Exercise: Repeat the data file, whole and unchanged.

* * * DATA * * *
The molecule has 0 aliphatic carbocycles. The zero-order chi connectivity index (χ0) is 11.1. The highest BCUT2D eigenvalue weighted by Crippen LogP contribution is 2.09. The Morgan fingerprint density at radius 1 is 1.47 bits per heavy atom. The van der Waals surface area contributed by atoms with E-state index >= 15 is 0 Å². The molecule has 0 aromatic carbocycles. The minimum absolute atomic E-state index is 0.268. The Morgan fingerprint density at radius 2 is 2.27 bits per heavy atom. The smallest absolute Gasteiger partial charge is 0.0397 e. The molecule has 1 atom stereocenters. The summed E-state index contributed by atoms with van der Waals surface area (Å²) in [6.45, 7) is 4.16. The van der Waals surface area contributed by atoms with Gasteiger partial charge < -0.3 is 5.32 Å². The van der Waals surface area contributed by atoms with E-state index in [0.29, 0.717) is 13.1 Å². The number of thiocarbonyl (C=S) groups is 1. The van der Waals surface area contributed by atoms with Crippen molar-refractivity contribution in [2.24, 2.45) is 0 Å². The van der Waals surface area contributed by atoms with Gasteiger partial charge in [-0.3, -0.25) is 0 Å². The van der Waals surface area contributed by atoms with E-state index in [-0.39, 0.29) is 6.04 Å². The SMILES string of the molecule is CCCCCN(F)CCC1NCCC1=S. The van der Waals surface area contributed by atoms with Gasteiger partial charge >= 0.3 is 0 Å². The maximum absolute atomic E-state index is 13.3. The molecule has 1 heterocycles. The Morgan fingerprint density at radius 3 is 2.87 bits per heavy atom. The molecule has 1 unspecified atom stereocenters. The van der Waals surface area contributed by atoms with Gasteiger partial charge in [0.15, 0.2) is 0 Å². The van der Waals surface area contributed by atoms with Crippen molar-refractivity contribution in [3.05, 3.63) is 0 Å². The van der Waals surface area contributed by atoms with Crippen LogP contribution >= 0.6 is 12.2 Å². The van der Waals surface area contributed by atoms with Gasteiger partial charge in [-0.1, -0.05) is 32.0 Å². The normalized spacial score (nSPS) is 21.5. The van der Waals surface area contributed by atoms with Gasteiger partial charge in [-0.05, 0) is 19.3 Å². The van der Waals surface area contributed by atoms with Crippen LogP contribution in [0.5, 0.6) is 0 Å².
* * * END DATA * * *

The molecule has 0 aliphatic carbocycles. The zero-order chi connectivity index (χ0) is 11.1. The highest BCUT2D eigenvalue weighted by Crippen LogP contribution is 2.09. The Morgan fingerprint density at radius 1 is 1.47 bits per heavy atom. The van der Waals surface area contributed by atoms with E-state index >= 15 is 0 Å². The molecule has 0 aromatic carbocycles. The minimum absolute atomic E-state index is 0.268. The Morgan fingerprint density at radius 2 is 2.27 bits per heavy atom. The smallest absolute Gasteiger partial charge is 0.0397 e. The molecule has 1 atom stereocenters. The summed E-state index contributed by atoms with van der Waals surface area (Å²) in [6.45, 7) is 4.16. The van der Waals surface area contributed by atoms with Gasteiger partial charge < -0.3 is 5.32 Å². The van der Waals surface area contributed by atoms with E-state index in [0.29, 0.717) is 13.1 Å². The number of thiocarbonyl (C=S) groups is 1. The van der Waals surface area contributed by atoms with Crippen molar-refractivity contribution in [2.24, 2.45) is 0 Å². The van der Waals surface area contributed by atoms with Gasteiger partial charge in [-0.3, -0.25) is 0 Å². The van der Waals surface area contributed by atoms with E-state index in [-0.39, 0.29) is 6.04 Å². The SMILES string of the molecule is CCCCCN(F)CCC1NCCC1=S. The van der Waals surface area contributed by atoms with Gasteiger partial charge >= 0.3 is 0 Å². The maximum absolute atomic E-state index is 13.3. The molecule has 1 heterocycles. The Morgan fingerprint density at radius 3 is 2.87 bits per heavy atom. The molecule has 1 unspecified atom stereocenters. The van der Waals surface area contributed by atoms with Gasteiger partial charge in [0.15, 0.2) is 0 Å². The van der Waals surface area contributed by atoms with Crippen molar-refractivity contribution in [3.05, 3.63) is 0 Å². The van der Waals surface area contributed by atoms with Crippen LogP contribution >= 0.6 is 12.2 Å². The van der Waals surface area contributed by atoms with Gasteiger partial charge in [-0.1, -0.05) is 32.0 Å². The normalized spacial score (nSPS) is 21.5. The van der Waals surface area contributed by atoms with Gasteiger partial charge in [-0.05, 0) is 19.3 Å². The van der Waals surface area contributed by atoms with Crippen LogP contribution in [0.5, 0.6) is 0 Å².